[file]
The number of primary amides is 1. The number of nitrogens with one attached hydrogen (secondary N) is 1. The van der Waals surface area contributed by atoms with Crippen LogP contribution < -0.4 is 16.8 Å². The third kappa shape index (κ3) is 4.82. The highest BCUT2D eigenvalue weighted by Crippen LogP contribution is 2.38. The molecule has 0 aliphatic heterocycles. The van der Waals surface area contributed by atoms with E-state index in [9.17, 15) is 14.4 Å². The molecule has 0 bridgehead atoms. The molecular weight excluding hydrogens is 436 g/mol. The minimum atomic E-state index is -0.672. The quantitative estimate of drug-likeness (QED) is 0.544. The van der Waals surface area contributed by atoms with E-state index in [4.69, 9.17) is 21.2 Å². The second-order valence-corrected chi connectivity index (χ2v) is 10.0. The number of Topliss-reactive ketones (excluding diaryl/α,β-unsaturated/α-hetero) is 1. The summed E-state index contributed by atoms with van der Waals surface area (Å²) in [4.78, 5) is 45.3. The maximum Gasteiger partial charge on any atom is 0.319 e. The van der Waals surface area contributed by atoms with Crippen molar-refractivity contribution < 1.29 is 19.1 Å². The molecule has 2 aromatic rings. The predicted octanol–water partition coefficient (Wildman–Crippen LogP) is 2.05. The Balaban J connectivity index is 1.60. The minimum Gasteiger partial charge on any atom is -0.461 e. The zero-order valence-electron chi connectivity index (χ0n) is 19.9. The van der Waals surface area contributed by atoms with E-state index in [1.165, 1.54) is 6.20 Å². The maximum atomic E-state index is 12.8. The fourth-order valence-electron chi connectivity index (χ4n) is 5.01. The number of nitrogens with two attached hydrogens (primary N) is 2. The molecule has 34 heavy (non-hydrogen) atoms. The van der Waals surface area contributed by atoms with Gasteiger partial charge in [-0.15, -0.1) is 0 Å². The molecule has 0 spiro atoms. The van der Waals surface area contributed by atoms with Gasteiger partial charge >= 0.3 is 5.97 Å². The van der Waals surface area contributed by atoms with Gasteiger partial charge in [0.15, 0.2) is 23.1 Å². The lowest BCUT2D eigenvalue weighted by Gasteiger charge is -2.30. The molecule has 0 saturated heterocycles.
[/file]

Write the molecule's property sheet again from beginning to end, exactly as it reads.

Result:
The number of primary amides is 1. The number of nitrogens with one attached hydrogen (secondary N) is 1. The van der Waals surface area contributed by atoms with Crippen LogP contribution < -0.4 is 16.8 Å². The third kappa shape index (κ3) is 4.82. The highest BCUT2D eigenvalue weighted by Crippen LogP contribution is 2.38. The molecule has 0 aliphatic heterocycles. The van der Waals surface area contributed by atoms with E-state index in [9.17, 15) is 14.4 Å². The molecule has 0 bridgehead atoms. The molecular weight excluding hydrogens is 436 g/mol. The minimum atomic E-state index is -0.672. The quantitative estimate of drug-likeness (QED) is 0.544. The van der Waals surface area contributed by atoms with E-state index in [4.69, 9.17) is 21.2 Å². The second-order valence-corrected chi connectivity index (χ2v) is 10.0. The number of Topliss-reactive ketones (excluding diaryl/α,β-unsaturated/α-hetero) is 1. The summed E-state index contributed by atoms with van der Waals surface area (Å²) in [4.78, 5) is 45.3. The maximum Gasteiger partial charge on any atom is 0.319 e. The van der Waals surface area contributed by atoms with Crippen molar-refractivity contribution < 1.29 is 19.1 Å². The molecule has 2 aromatic rings. The predicted octanol–water partition coefficient (Wildman–Crippen LogP) is 2.05. The Balaban J connectivity index is 1.60. The minimum Gasteiger partial charge on any atom is -0.461 e. The zero-order valence-electron chi connectivity index (χ0n) is 19.9. The van der Waals surface area contributed by atoms with E-state index in [1.165, 1.54) is 6.20 Å². The maximum atomic E-state index is 12.8. The fourth-order valence-electron chi connectivity index (χ4n) is 5.01. The number of nitrogens with two attached hydrogens (primary N) is 2. The molecule has 34 heavy (non-hydrogen) atoms. The van der Waals surface area contributed by atoms with Gasteiger partial charge in [-0.15, -0.1) is 0 Å². The molecule has 0 spiro atoms. The van der Waals surface area contributed by atoms with Gasteiger partial charge >= 0.3 is 5.97 Å². The van der Waals surface area contributed by atoms with Gasteiger partial charge in [0.15, 0.2) is 23.1 Å². The lowest BCUT2D eigenvalue weighted by Gasteiger charge is -2.30. The molecule has 0 saturated heterocycles.